I Tested and Reviewed the *Best* Keratosis Pilaris Products of 2023

I Tested and Reviewed the *Best* Keratosis Pilaris Products of 2023

Remember: Nothing can truly get rid of your keratosis pilaris (since it’s part of your DNA), but certain in-office laser treatments can help reduce your redness/hyperpigmentation, along with your bumpy texture. Realistically, there are tons of different types of lasers and wavelengths your dermatologist might use on you, but here are the most common for KP:

IPL (Intense Pulsed Light)

IPL “uses different wavelengths of light to target the walls of the blood vessels and cause them to collapse,” says Dr. Lal. “IPL can help not only with redness, but also the hyperpigmentation that can come from keratosis pilaris.”

PDL (Pulsed Dye Laser)

PDL “targets and constricts red vessels in the skin,” says dermatologist Mary Thomas, MD. Unlike IPL, PDL is an actual laser that emits a concentrated wavelength of light to treat hyperpigmentation and flushing by heating up and destroying blood vessels to neutralize redness, and studies have shown PDL to be effective for treating KP on the face, as well as the body.

Nd:YAG laser

Nd: YAG lasers, like Aerolase or ClearSilk, are “great for KP because they act on the water in the skin—which is a big component of your skin—to heat it up without destroying the top layer of your skin,” says Dr. Lal. “It’s an amazing treatment for redness and texture, and it’s safe for all skin tones.”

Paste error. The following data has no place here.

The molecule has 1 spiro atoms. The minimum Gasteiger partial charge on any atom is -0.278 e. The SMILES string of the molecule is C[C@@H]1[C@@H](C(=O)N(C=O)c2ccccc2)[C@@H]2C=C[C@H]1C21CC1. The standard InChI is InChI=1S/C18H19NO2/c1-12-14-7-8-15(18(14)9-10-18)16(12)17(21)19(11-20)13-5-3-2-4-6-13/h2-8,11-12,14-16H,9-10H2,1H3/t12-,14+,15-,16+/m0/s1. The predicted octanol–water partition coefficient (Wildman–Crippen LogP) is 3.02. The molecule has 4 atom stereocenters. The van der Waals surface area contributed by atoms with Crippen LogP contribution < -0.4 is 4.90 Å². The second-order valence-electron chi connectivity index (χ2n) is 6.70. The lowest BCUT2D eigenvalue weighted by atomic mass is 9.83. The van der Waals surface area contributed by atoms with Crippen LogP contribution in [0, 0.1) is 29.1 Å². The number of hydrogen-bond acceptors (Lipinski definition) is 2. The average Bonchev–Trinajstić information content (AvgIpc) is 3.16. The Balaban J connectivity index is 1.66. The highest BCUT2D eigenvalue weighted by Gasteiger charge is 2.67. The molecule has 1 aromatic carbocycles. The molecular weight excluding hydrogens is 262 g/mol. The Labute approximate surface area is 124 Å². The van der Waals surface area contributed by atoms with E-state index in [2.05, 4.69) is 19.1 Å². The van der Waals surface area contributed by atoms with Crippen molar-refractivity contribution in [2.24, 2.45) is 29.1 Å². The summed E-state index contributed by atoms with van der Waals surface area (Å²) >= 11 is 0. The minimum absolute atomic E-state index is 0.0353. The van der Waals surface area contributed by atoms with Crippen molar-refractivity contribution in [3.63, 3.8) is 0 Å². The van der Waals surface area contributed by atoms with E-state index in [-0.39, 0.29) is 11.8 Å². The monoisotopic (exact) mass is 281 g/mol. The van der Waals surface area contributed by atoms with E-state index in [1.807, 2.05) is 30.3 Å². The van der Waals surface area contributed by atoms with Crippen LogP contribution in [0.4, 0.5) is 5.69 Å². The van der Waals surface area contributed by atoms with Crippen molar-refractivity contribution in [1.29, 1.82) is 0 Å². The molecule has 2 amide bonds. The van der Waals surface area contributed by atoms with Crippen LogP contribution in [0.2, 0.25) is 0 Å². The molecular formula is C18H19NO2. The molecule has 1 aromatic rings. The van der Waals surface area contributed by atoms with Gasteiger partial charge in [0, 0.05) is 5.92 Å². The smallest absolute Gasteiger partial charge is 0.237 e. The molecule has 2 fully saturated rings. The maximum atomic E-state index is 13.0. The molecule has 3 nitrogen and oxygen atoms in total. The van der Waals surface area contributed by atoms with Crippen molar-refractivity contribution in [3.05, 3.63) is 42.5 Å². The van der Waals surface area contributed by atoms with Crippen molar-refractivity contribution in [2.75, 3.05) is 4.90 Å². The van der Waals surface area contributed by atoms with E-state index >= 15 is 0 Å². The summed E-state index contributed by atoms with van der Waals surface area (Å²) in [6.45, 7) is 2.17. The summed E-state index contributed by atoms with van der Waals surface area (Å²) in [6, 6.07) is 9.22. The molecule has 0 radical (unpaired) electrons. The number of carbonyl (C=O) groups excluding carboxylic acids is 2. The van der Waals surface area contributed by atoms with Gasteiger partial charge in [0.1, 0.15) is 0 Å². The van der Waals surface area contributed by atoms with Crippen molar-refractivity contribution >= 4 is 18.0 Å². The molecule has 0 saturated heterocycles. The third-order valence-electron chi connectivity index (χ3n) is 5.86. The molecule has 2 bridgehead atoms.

Laser hair removal

“If a patient’s main concern is the roughness, then I usually try laser hair removal,” says Dr. Thomas. It’s theorized that trapped hair coiled in the follicle can contribute to KP bumps on the body (but not so much on the face, womp), so “if you destroy the hair completely, those bumps can’t happen anymore,” she says.

Are lasers really worth the $$$?

For what it’s worth, I’ve had my facial KP lasered a bunch of times over the years, and I’ve always seen a noticeable decrease in redness, but some lasers were far more effective than others for my specific skin type and color. So before you drop cash on a laser treatment, ask your dermatologist or plastic surgeon to give you an honest guesstimate as to what you might expect for results.

Of course, they can’t know for sure, but a potential 10 percent reduction may not be worth the money for you, while a 25 percent reduction may be, you know?

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